11.15.19

As USDA Announces Second Round of Trade Payments, Ranking Member Stabenow Urges Improvements

WASHINGTON - U.S. Senator Debbie Stabenow, Ranking Member of the U.S. Senate Committee on Agriculture, Nutrition, & Forestry, issued the following statement regarding the U.S. Department of Agriculture (USDA) announcement of the second tranche of 2019 Market Facilitation Program payments to assist American farmers affected by the Trump Administration’s trade policies:

“I’m disappointed the Trump Administration has not corrected the serious inequities within their trade assistance program. While farmers need help to weather the Administration’s trade uncertainty, the payments continue to favor certain farms over others. I urge the Administration to make improvements that will provide certainty for farmers that need help the most.”

Earlier this week, Ranking Member Stabenow released a comprehensive report detailing how the Administration’s trade assistance program has created deep inequities and benefited farms that have experienced less trade damage. According to the analysis, the Market Facilitation Program has treated farmers unfairly by:

  • Picking Winners and Losers between Regions and Crops:
    95% of top payment rates have gone to southern farmers, who have been harmed less than other regions
  • Helping Wealthy Farms and Foreign Companies Instead of Small Farms:
    Payments made to billionaires and foreign-owned companies, including $90 million to JBS, a Brazilian company
  • Failing to Recover Market Access:
    No long-term investment or plan for rebuilding markets

Ultimately, the Administration needs a consistent strategy to rebuild markets for farmers. In the meantime, Ranking Member Stabenow urges the Administration to address the concerns in the report and improve the program:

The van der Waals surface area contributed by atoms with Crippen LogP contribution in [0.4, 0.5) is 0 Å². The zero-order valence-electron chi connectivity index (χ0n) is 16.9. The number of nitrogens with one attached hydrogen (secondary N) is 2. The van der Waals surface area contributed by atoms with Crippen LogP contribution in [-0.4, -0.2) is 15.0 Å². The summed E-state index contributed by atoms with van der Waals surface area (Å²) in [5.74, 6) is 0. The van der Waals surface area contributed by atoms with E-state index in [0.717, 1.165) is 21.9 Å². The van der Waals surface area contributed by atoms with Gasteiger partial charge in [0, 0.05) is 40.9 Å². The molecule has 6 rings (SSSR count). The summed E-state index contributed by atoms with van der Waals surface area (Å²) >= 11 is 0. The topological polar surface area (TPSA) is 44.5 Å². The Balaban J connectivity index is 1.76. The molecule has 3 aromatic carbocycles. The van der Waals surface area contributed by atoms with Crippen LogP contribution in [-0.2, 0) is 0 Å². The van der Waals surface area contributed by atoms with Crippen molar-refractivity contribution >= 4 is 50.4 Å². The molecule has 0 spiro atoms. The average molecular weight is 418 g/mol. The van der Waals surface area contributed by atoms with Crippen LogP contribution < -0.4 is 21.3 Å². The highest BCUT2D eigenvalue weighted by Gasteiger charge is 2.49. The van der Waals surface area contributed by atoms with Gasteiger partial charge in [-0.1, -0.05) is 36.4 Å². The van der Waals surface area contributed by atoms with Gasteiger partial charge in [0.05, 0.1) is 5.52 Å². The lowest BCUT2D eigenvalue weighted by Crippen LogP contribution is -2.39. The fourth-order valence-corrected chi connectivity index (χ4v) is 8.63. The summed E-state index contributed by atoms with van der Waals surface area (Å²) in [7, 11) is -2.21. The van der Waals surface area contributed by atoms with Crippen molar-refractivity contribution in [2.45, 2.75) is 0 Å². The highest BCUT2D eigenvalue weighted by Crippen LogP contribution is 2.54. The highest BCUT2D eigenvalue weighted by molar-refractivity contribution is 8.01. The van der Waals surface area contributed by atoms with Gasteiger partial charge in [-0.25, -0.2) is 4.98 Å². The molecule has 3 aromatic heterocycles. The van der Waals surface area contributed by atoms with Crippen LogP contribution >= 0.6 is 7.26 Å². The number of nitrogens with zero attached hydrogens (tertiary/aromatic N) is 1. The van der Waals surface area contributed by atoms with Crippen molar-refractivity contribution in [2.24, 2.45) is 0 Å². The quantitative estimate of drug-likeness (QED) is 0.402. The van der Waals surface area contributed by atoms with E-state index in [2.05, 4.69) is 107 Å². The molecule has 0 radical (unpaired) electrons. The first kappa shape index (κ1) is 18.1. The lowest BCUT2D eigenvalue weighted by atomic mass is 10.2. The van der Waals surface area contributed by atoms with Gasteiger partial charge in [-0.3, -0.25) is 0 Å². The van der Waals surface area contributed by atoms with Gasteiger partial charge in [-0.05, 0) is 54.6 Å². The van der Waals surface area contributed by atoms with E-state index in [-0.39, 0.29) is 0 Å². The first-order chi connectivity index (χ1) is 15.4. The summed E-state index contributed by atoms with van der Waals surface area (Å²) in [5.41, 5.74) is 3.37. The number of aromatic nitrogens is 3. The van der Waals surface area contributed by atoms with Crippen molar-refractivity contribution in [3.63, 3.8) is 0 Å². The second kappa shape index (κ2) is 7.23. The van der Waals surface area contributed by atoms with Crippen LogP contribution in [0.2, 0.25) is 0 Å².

• Consider higher transportation costs:
    Northern states are experiencing higher transportation costs in order to export their crops to alternative markets. USDA should adjust the payments to account for these higher costs.
  • Provide direct assistance for more specialty crop producers: 
    Purchases of surplus commodities have a purpose, but it doesn’t replace the need for direct assistance to farmers being hurt by trade damage.
  • Account for all types of trade damage:
    Instead of just focusing on the self-inflicted trade crisis, the USDA needs to account for all types of unfair trade, including the trade imbalances forest products and specialty crop producers are experiencing.
  • Target assistance to at-risk farmers:
    Small and medium sized farmers are being pushed to the brink. Instead of raising payment limits so that wealthy farmers can receive more, the USDA should target assistance to help farmers avoid foreclosure. 
  • Invest in market development:
    It will take decades to rebuild markets. USDA should dedicate funds to make long-term investments in export promotion that helps farmers sell their goods across the world. 

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